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The Case of John Peter Zenger
The law was against the poor printer. The governor wanted his scalp. His attorneys were disbarred. Could anything save him—and free speech?
December 1971 | Volume 23, Issue 1
As Chambers uttered the last syllables of his mild peroration, an elderly and imposing gentleman rose dramatically from a bench at the rear of the courtroom and announced that he wished to participate in Zenger’s defense. An ember of hope and excitement glowed in the bloc of Zenger supporters. Members of the Court Party looked questioningly toward the bench. Unknown to all, including Zenger, Alexander and Smith had communicated, after their disqualification, with perhaps the best legal mind in America: Andrew Hamilton, former attorney general of Philadelphia, former speaker of the Pennsylvania assembly, former vice-admiralty judge, a member of London’s Gray’s Inn, an independent in politics and religion, and versatile enough to have been one of the architects of Independence Hall. In the later colonial period, the term “Philadelphia lawyer” would be a high compliment to a member of the bar, and it is possible, though not provable, that Hamilton was the prototype and that the phrase originated with the Zenger case.
When he walked down the aisle of the courtroom to defend Zenger, Hamilton seemed a strong and dominant figure in comparison with the startled young justices on the bench. Some years later the son of William Smith recalled, in a history of New York, “He had art, eloquence, vivacity, and humor, was ambitious of fame, negligent of nothing to ensure success, and possessed a confidence which no terrors could awe.”
Like many lawyers, Hamilton had perhaps a bit of the actor in him, and it may have been this trait, combined with a touch of gout, that caused him to limp down the aisle and disarm the uncertain judges with an air of overpowering venerability. The Zenger case had appealed to his own political disposition. He had been a friend of Alexander’s; and when he received a call for help, he agreed without hesitation to make the long trip to New York.
Upon his unexpected appearance, Cosby supporters waited expectantly for De Lancey to expel Hamilton from the chamber, as he had disbarred Alexander and Smith. But Hamilton’s prestige and assurance of manner may have disconcerted the young chief justice. He conferred briefly with his associate justice, Philipse, and then rapped for the hearing to begin.
Attorney General Bradley was about to call his first witness to testify that Zenger and no other man had published the libellous papers when Hamilton interceded and astonished the court by an amiable declaration. “I’ll save Mr. Attorney the Trouble of examining his Witnesses to that Point; and I do (for my Client) confess, that he both printed and published the two News Papers set forth in the Information, and I hope in so doing he has committed no crime.”∗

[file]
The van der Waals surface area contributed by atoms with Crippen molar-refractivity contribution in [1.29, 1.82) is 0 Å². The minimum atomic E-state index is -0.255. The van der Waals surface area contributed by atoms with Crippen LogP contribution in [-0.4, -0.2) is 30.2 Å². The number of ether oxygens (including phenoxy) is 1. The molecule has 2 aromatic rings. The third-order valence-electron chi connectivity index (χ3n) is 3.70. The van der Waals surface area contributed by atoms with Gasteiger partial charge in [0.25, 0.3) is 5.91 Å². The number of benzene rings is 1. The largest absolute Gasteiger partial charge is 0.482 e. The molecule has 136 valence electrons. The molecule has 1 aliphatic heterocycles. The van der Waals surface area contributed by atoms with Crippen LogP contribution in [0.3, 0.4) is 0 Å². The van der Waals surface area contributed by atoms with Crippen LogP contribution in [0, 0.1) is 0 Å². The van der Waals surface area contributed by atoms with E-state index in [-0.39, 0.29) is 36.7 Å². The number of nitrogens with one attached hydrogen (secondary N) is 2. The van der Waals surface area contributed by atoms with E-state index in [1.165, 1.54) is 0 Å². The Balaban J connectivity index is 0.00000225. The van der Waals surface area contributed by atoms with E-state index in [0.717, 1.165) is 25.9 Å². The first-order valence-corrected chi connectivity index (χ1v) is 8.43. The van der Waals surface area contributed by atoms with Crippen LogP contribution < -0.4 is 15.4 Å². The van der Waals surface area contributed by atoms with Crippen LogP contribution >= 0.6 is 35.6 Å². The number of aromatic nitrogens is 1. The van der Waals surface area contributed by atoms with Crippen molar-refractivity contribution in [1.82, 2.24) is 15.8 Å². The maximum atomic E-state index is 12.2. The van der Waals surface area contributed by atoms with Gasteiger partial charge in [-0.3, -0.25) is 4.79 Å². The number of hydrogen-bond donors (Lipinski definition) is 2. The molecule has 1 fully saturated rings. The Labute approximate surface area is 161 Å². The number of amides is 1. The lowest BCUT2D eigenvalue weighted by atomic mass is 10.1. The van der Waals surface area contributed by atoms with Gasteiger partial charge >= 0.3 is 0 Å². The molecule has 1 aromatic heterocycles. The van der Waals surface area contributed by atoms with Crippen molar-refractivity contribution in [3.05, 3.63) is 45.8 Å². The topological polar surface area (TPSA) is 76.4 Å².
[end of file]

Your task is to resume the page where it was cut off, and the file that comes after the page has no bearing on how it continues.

∗Hamilton’s remarks at the trial, as well as those of other participants, are not derived from a court transcript but are taken from A Brief Narrative of the Case and Trial of John Peter Zenger (1736), prepared by James Alexander and Andrew Hamilton a few months after the trial. This work, often reprinted, was one of the most renowned American publications in the eighteenth century.
Quite probably taken aback by Hamilton’s concession, the attorney general, after a moment of hesitation, turned to the bench and said, “Then, if Your Honour pleases, since Mr. Hamilton has confessed the Fact, I think our Witnesses may be discharged; we have no further Occasion for them.”
“If you brought them here,” said Hamilton, “only to prove the Printing and Publishing of these News Papers, we have acknowledged that, and shall abide by it.”
At this point Zenger’s journeyman and two sons, and a few other witnesses subpoenaed by Bradley, were discharged and there was silence in the courtroom for some time.
“Well Mr. Attorney,” De Lancey finally said, “will you proceed?”
“Indeed, Sir,” responded the prosecutor, “as Mr. Hamilton has confessed the Printing and Publishing these Libels, I think the Jury must find a Verdict for the King; for supposing they were true, the Law says that they are not the less libellous for that; nay indeed the Law says that their being true is an Aggravation of the Crime.”
Hamilton instantly demurred. “Not so neither, Mr. Attorney,” he exclaimed, “there are two Words to that Bargain. I hope it is not our bare Printing and Publishing a Paper that will make it a Libel: You will have something more to do, before you make my Client a libeller; for the Words themselves must be libellous, that is, false, scandalous , and seditious or else we are not guilty.”